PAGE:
The role of rare and exotic animals in the self-fashioning of the early modern court: the Medici court in Florence as a case study

Groom, Angelica (2012) The role of rare and exotic animals in the self-fashioning of the early modern court: the Medici court in Florence as a case study. Doctoral thesis (PhD), University of Sussex.

PDF - Published Version
Download (104MB) | Preview


The principal aim of this study is to investigate the role rare and exotic animals played in
the cultural self-fashioning and political imaging of the Medici's Ducal and Grand-ducal
Court in Florence (1531-1737). The exclusive focus on this topic will contribute to
Medicean scholarship in an area of research that has hitherto received only scant and
fragmentary attention. This study will provide the first comprehensive and systematic
analysis of the numerous ways in which both real and depicted animals were manipulated to
serve the interests of the Medici regime.

The thesis is formed of five chapters. Chapter one examines the zoological spaces
established by the Medici; chapter two focuses on the procurement of animals and their
use in diplomatic gift exchange. The remainder of the thesis takes the form of three case
studies. These will examine a wide range of Medici-commissioned works of art, from
different points in the family's history, in which unusual fauna feature as a central
element of the iconography. The works discussed will make clear how individual
members of the regime deployed animal imagery to express their political aspirations and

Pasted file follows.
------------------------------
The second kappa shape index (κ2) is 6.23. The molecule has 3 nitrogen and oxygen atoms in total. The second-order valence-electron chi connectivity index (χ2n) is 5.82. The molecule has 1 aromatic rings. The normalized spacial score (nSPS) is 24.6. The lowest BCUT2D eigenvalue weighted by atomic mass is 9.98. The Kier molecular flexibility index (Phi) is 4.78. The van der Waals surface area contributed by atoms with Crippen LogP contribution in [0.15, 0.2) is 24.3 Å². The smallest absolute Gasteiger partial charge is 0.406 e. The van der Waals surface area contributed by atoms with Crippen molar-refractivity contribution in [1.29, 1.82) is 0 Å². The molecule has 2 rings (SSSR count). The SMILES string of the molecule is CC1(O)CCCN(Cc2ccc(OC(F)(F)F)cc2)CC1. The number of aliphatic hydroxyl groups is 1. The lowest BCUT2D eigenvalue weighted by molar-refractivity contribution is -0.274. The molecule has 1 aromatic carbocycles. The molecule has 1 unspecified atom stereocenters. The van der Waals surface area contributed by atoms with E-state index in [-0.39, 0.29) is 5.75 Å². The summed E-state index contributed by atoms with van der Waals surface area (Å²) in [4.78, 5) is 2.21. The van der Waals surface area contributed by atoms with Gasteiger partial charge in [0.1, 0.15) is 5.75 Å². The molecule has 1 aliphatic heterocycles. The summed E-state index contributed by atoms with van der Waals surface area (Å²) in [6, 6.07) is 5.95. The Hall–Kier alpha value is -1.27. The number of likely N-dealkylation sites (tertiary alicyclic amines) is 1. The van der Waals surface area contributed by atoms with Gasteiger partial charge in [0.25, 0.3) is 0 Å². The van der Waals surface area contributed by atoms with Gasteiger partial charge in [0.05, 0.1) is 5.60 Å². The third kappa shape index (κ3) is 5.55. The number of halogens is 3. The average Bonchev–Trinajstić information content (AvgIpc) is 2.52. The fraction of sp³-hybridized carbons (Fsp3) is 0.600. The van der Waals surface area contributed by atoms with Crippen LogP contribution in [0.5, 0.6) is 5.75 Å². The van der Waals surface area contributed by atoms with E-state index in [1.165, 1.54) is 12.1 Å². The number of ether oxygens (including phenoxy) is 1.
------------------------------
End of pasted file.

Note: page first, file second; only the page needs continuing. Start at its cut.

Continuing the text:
courtly magnificence.

Case study one traces how early members of the Medici family used images of
rare beasts to assert their dynastic and political legitimacy, primarily to a home audience.
Case study two examines the role of zoological illustrations in the Medici's wider
ambition to establish an international reputation as patrons of the natural sciences and to
promote the court as a centre of artistic production. The final case considers a series of
zoological paintings commissioned by the last two Medici rulers, to argue that the
pictures reflected not only the shifting values elite society attached to unusual fauna, but
that they also mirrored the decline of the regime itself.

Item Type: Thesis (Doctoral)
Schools and Departments: School of Media, Arts and Humanities > Art History
Subjects: N Fine Arts > ND Painting > ND1288 Special subjects > ND1380 Animals. Birds
Depositing User: Library Cataloguing
Date Deposited: 05 Dec 2012 14:59
Last Modified: 16 Mar 2022 15:37

View download statistics for this item

📧 Request an update